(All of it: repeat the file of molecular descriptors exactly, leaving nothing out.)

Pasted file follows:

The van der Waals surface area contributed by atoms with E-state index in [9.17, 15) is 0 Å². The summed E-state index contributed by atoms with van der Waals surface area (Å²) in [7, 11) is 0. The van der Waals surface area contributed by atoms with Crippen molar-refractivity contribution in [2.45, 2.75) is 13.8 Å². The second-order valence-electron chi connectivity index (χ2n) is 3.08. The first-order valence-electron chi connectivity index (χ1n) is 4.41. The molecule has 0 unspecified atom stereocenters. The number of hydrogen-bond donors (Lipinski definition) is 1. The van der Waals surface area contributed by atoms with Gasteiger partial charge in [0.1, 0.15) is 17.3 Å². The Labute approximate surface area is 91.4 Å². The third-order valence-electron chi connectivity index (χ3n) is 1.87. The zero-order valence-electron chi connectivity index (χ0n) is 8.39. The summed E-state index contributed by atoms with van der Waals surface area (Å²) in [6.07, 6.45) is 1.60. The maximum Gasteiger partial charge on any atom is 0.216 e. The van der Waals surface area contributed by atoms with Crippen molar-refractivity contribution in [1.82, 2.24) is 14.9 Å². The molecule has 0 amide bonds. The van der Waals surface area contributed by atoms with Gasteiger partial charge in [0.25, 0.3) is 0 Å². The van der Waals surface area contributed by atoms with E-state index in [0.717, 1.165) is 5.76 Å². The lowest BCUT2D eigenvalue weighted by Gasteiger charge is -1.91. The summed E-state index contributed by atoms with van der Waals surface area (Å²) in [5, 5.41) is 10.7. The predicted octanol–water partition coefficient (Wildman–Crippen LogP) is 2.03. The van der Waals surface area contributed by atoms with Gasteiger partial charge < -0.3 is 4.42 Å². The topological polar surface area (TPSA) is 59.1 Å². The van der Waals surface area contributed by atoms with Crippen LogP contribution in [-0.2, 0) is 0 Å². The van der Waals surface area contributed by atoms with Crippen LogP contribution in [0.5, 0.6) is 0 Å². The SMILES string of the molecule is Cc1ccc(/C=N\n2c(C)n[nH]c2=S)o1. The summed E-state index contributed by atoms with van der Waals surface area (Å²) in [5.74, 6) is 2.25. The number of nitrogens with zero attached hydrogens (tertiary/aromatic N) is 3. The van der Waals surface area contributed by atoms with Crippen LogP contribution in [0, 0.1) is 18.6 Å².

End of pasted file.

The van der Waals surface area contributed by atoms with E-state index in [9.17, 15) is 0 Å². The summed E-state index contributed by atoms with van der Waals surface area (Å²) in [7, 11) is 0. The van der Waals surface area contributed by atoms with Crippen molar-refractivity contribution in [2.45, 2.75) is 13.8 Å². The second-order valence-electron chi connectivity index (χ2n) is 3.08. The first-order valence-electron chi connectivity index (χ1n) is 4.41. The molecule has 0 unspecified atom stereocenters. The number of hydrogen-bond donors (Lipinski definition) is 1. The van der Waals surface area contributed by atoms with Gasteiger partial charge in [0.1, 0.15) is 17.3 Å². The Labute approximate surface area is 91.4 Å². The third-order valence-electron chi connectivity index (χ3n) is 1.87. The zero-order valence-electron chi connectivity index (χ0n) is 8.39. The summed E-state index contributed by atoms with van der Waals surface area (Å²) in [6.07, 6.45) is 1.60. The maximum Gasteiger partial charge on any atom is 0.216 e. The van der Waals surface area contributed by atoms with Crippen molar-refractivity contribution in [1.82, 2.24) is 14.9 Å². The molecule has 0 amide bonds. The van der Waals surface area contributed by atoms with Gasteiger partial charge in [0.25, 0.3) is 0 Å². The van der Waals surface area contributed by atoms with E-state index in [0.717, 1.165) is 5.76 Å². The lowest BCUT2D eigenvalue weighted by Gasteiger charge is -1.91. The summed E-state index contributed by atoms with van der Waals surface area (Å²) in [5, 5.41) is 10.7. The predicted octanol–water partition coefficient (Wildman–Crippen LogP) is 2.03. The van der Waals surface area contributed by atoms with Gasteiger partial charge < -0.3 is 4.42 Å². The topological polar surface area (TPSA) is 59.1 Å². The van der Waals surface area contributed by atoms with Crippen LogP contribution in [-0.2, 0) is 0 Å². The van der Waals surface area contributed by atoms with Crippen LogP contribution in [0.5, 0.6) is 0 Å². The SMILES string of the molecule is Cc1ccc(/C=N\n2c(C)n[nH]c2=S)o1. The summed E-state index contributed by atoms with van der Waals surface area (Å²) in [5.74, 6) is 2.25. The number of nitrogens with zero attached hydrogens (tertiary/aromatic N) is 3. The van der Waals surface area contributed by atoms with Crippen LogP contribution in [0, 0.1) is 18.6 Å².